RM: You also blogged about the pressures of the economy and resulting effects on the event industry — the necessity to be a professional. What do those in event rental, from smaller stores to large operations, have to do to stay competitive?
Dahl: The economy has affected every one of us in the industry. What I have noticed in the companies that have managed to weather the storm is that they have confronted the brutal realities and successfully transformed themselves to some degree or another. I don’t believe whether your company is a boutique or a larger operation is relevant. What is important is that it is the appropriate size for the amount of business you are looking to do. I’ve seen companies “right-size” in order to handle the change in business environment. Frankly, there were companies carrying extra employees, assets, inventory and overhead that simply no longer made financial sense. I speak a lot about professionalism as well. I truly believe that customers deserve, demand and expect the very best value for their dollar. We owe it to our customers and our industry to operate ethically and professionally, so that we earn our profitability. I state in the blog that, “Street smarts coupled with academia; a broad range of analytical, financial and management skills; an understanding of all disciplines of the industry; sales and marketing acumen; and exceptional creativity are now the bare minimum needed to share the field with so many exceptional event pros.”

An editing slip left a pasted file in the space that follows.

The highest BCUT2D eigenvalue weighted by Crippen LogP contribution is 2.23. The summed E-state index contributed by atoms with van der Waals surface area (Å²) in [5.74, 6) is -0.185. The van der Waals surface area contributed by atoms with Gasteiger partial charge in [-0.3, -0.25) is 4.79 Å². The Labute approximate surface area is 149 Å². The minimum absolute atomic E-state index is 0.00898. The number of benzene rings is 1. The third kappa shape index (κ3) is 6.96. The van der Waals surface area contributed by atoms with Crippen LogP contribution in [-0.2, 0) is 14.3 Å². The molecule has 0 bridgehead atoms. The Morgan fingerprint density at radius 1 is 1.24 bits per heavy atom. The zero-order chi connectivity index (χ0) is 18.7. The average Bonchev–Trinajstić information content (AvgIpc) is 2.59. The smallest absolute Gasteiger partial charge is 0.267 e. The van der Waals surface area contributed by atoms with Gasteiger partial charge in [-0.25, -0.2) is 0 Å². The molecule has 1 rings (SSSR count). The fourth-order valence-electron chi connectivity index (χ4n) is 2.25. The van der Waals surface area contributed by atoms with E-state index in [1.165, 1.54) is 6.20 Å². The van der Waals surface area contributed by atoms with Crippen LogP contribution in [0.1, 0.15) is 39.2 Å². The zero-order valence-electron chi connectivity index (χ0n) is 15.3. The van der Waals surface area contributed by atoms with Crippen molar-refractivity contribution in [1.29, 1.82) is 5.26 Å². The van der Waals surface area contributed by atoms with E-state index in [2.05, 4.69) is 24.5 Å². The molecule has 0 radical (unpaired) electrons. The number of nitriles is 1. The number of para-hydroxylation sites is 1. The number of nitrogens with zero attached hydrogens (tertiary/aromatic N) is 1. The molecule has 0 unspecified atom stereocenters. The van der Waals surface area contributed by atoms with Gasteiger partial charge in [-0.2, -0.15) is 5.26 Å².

RM: What do you plan to tell those that attend the tour and your session? What will they come away with?
Dahl: The tour and session are designed to share information by giving attendees the opportunity to peer “through the looking glass” at MGM Resorts Events. Our operational efficiencies, warehouse and inventory systems, and our production techniques will be shared on the tour of the studio and warehouse. As a follow up, my presentation the following morning will explain in detail the leadership principles that we have instilled in our management staff and employees that have increased our sales and our efficiencies. I will outline the steps to create your own strategic plan to make your business an exceptional leader in the event and rental industry. I also always include a healthy amount of stimulating event photos that help stir the creative juices in every attendee.